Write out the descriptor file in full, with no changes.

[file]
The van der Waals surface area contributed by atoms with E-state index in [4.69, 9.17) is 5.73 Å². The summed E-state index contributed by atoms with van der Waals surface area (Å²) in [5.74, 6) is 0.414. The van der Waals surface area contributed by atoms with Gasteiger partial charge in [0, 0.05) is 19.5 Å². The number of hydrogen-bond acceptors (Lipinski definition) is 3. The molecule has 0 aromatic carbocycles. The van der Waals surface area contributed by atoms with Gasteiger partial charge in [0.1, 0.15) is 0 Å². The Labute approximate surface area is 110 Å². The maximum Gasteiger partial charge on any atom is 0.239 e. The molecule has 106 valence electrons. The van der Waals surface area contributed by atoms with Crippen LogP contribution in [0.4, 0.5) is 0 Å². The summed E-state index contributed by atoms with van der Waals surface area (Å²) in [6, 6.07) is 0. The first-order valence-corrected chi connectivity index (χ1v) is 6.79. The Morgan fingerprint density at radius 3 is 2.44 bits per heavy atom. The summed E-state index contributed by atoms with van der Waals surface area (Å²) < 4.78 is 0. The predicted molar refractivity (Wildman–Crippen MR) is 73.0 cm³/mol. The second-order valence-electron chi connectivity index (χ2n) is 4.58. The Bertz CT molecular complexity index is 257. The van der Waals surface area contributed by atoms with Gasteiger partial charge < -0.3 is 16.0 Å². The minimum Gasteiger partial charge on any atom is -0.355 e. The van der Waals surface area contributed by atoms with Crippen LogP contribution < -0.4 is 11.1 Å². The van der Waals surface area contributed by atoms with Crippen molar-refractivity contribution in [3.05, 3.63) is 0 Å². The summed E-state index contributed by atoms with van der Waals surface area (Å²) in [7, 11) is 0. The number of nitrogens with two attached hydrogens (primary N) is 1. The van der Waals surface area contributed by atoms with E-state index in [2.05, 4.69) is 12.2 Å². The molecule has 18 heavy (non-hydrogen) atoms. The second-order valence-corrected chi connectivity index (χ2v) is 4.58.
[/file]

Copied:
The van der Waals surface area contributed by atoms with E-state index in [4.69, 9.17) is 5.73 Å². The summed E-state index contributed by atoms with van der Waals surface area (Å²) in [5.74, 6) is 0.414. The van der Waals surface area contributed by atoms with Gasteiger partial charge in [0, 0.05) is 19.5 Å². The number of hydrogen-bond acceptors (Lipinski definition) is 3. The molecule has 0 aromatic carbocycles. The van der Waals surface area contributed by atoms with Gasteiger partial charge in [0.1, 0.15) is 0 Å². The Labute approximate surface area is 110 Å². The maximum Gasteiger partial charge on any atom is 0.239 e. The molecule has 106 valence electrons. The van der Waals surface area contributed by atoms with Crippen LogP contribution in [0.4, 0.5) is 0 Å². The summed E-state index contributed by atoms with van der Waals surface area (Å²) in [6, 6.07) is 0. The first-order valence-corrected chi connectivity index (χ1v) is 6.79. The Morgan fingerprint density at radius 3 is 2.44 bits per heavy atom. The summed E-state index contributed by atoms with van der Waals surface area (Å²) < 4.78 is 0. The predicted molar refractivity (Wildman–Crippen MR) is 73.0 cm³/mol. The second-order valence-electron chi connectivity index (χ2n) is 4.58. The Bertz CT molecular complexity index is 257. The van der Waals surface area contributed by atoms with Gasteiger partial charge < -0.3 is 16.0 Å². The minimum Gasteiger partial charge on any atom is -0.355 e. The van der Waals surface area contributed by atoms with Crippen LogP contribution < -0.4 is 11.1 Å². The van der Waals surface area contributed by atoms with Crippen molar-refractivity contribution in [3.05, 3.63) is 0 Å². The summed E-state index contributed by atoms with van der Waals surface area (Å²) in [7, 11) is 0. The number of nitrogens with two attached hydrogens (primary N) is 1. The van der Waals surface area contributed by atoms with E-state index in [2.05, 4.69) is 12.2 Å². The molecule has 18 heavy (non-hydrogen) atoms. The second-order valence-corrected chi connectivity index (χ2v) is 4.58.